Remember, this cuts both ways. Not only have the Cowboys had really bad luck taking the ball away, they have had some horrible ball security at times. They have lost more fumbles than interceptions, which is a bit surprising given the churn at quarterback. But Dalton is about as lucky as any QB when it comes to getting away with bad throws. The interception figure could easily be much higher for Dallas. What really kills them is their lost fumbles, with them being tied for worst in the NFL. They have given away 13, as have the Bengals and Las Vegas Raiders.

Again, coaching and execution can both help these issues. They do not necessarily solve them, especially in taking the ball away. There is just too much chance.

While there are arguments to be made against that stance for turnovers, there really are none for injuries. You can’t practice not getting hurt. No conditioning program will eliminate them. Most of the impact the staff has on injuries comes after the fact in the recovery and rehab phases. Almost every player in the NFL will be hurt and have to miss games at some point in their career. And by this time of the season, almost all teams will have a long and growing IR list.

For Dallas, it has gotten somewhat ridiculous with twelve players currently on IR, although they actually are not in the worst shape of any team. That dubious honor goes to the San Francisco 49ers, with a staggering 18 players currently affected. (All numbers from Spotrac’s IR tracker.) Like the Cowboys, the Niners are in the cellar of their division. They are even one of the few teams to have lost to the NFC East, having just dropped their game with the Washington Football Team. Now they come to AT&T Stadium as Dallas’ next opponent, so it will make for some interesting comparisons.

Raw numbers are one thing. But the way the injuries have clustered for Dallas makes things far worse. Specifically, the offensive line has been absolutely devastated. Three of the projected starters for this season, Tyron Smith, La’el Collins, and Zack Martin, are gone for the year. Smith and Collins were supposed to be the tackles, and if Martin had not been injured, he would be filling in at tackle. Additionally, the swing tackle, Cameron Erving, is now done for the year. It also must be remembered that Tyler Biadasz, the heir apparent at center, has just been reactivated from IR under the temporary pandemic rules. (Owners should decide to make the temporary, far more flexible, IR rules permanent.)

Don’t worry, I haven’t forgotten the most important injured player of all, Dak Prescott. No team has lost more for longer at the position. Only Joe Burrow was arguably as important to the Bengals before he was injured as Prescott was in Dallas. Dalton is certainly a capable backup. His work against his former team showed he may be more than that, although when taken by itself, his stat line was not really impressive.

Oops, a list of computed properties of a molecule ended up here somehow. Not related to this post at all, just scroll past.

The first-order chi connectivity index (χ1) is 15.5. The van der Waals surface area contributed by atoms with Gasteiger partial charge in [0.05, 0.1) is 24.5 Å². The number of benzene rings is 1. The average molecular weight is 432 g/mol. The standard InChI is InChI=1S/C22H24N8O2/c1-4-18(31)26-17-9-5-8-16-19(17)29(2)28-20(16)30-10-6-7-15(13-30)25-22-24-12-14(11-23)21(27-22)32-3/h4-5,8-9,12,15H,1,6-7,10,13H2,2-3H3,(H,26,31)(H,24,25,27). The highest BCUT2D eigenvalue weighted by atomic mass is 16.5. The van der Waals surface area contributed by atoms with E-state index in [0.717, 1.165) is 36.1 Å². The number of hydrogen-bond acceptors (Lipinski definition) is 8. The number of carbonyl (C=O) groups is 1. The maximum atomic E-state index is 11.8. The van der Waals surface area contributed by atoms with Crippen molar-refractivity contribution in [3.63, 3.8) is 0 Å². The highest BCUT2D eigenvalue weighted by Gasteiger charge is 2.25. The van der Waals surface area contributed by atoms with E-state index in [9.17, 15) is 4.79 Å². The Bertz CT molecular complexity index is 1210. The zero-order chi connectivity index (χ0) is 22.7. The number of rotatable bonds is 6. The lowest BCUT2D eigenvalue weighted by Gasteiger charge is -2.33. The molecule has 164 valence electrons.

Prescott is one of the rare quarterbacks that can actually pass the Dan Orlovsky test of taking a game over in the fourth quarter. (The test would be much more discussed if Orlovsky did not insist that Carson Wentz, now the backup QB for the Eagles, was an exemplar of that.) With him, there was always a chance for the Cowboys to pull out a win. Since he injured his ankle, the team has displayed almost no ability to come back. The Bengals win was all about getting an early lead and keeping it. While Dalton could have probably kept the team somewhat competitive with a mostly intact offensive line, or a fully competent defense, the team is just too compromised. Prescott may not have been able to elevate them to a Super Bowl contender, but he probably would have them at the top of the division standings, not the bottom.

This is basically the argument for being more patient with the staff than many advocate. Offensively, the team is just overwhelmed by the injuries. There should be a long, hard look at Mike Nolan and his defensive staff, but that needs to come after the final three games are played. With a couple of exceptions that seemed more on the player (cough) Jaylon Smith (cough) involved than anything, the defense actually looked like it had things figured out. That was against a pretty limited Bengals offense, of course. But if things continue to go better as they wrap 2020 up, then maybe there was a problem with trying to make too many changes in the time of COVID rather than just incompetence of the staff. In that case, it would be more a big miscalculation than anything, and that can be corrected.

We naturally want to believe we are in control of things. Mostly, folks, that is an illusion. Outside and random influences can completely upend our lives. You know, like a surprise pandemic. Before we make our final judgment of the staff, and really the entire 2020 edition of the Cowboys, maybe we need to at least consider that this year was doomed regardless, especially once Prescott went down. All that can really be done at this point is to plan to use the draft wisely and try again.

Sign up for the newsletter Sign up for the Blogging The Boys Daily Roundup newsletter!

A daily roundup of all your Dallas Cowboys news from Blogging The Boys